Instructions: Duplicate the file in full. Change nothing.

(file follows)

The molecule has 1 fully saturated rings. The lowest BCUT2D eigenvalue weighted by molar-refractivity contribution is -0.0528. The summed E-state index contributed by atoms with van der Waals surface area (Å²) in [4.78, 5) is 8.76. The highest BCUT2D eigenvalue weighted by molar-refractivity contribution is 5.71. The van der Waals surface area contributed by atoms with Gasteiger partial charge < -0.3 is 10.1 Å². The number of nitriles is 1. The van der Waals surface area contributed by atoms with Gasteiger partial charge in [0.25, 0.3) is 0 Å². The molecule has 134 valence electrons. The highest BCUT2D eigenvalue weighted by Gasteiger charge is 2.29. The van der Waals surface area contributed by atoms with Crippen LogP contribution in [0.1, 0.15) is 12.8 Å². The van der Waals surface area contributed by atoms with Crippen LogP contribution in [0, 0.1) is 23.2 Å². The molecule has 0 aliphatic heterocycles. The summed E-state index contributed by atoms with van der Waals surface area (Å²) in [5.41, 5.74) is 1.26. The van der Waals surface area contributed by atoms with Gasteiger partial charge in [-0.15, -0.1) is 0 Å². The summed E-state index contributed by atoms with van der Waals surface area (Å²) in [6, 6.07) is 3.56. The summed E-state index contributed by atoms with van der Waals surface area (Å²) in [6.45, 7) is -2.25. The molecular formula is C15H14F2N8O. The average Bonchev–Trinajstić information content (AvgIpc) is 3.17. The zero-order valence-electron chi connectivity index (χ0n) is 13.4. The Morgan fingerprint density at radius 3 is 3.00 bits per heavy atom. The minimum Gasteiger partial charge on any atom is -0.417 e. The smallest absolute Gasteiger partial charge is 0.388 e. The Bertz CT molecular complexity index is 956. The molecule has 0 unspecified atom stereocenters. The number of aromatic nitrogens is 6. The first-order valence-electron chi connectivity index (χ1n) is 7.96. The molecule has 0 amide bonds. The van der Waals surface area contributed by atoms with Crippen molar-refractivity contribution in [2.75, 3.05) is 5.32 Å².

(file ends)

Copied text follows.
The molecule has 1 fully saturated rings. The lowest BCUT2D eigenvalue weighted by molar-refractivity contribution is -0.0528. The summed E-state index contributed by atoms with van der Waals surface area (Å²) in [4.78, 5) is 8.76. The highest BCUT2D eigenvalue weighted by molar-refractivity contribution is 5.71. The van der Waals surface area contributed by atoms with Gasteiger partial charge < -0.3 is 10.1 Å². The number of nitriles is 1. The van der Waals surface area contributed by atoms with Gasteiger partial charge in [0.25, 0.3) is 0 Å². The molecule has 134 valence electrons. The highest BCUT2D eigenvalue weighted by Gasteiger charge is 2.29. The van der Waals surface area contributed by atoms with Crippen LogP contribution in [0.1, 0.15) is 12.8 Å². The van der Waals surface area contributed by atoms with Crippen LogP contribution in [0, 0.1) is 23.2 Å². The molecule has 0 aliphatic heterocycles. The summed E-state index contributed by atoms with van der Waals surface area (Å²) in [5.41, 5.74) is 1.26. The van der Waals surface area contributed by atoms with Gasteiger partial charge in [-0.15, -0.1) is 0 Å². The summed E-state index contributed by atoms with van der Waals surface area (Å²) in [6, 6.07) is 3.56. The summed E-state index contributed by atoms with van der Waals surface area (Å²) in [6.45, 7) is -2.25. The molecular formula is C15H14F2N8O. The average Bonchev–Trinajstić information content (AvgIpc) is 3.17. The zero-order valence-electron chi connectivity index (χ0n) is 13.4. The Morgan fingerprint density at radius 3 is 3.00 bits per heavy atom. The minimum Gasteiger partial charge on any atom is -0.417 e. The smallest absolute Gasteiger partial charge is 0.388 e. The Bertz CT molecular complexity index is 956. The molecule has 0 unspecified atom stereocenters. The number of aromatic nitrogens is 6. The first-order valence-electron chi connectivity index (χ1n) is 7.96. The molecule has 0 amide bonds. The van der Waals surface area contributed by atoms with Crippen molar-refractivity contribution in [2.75, 3.05) is 5.32 Å².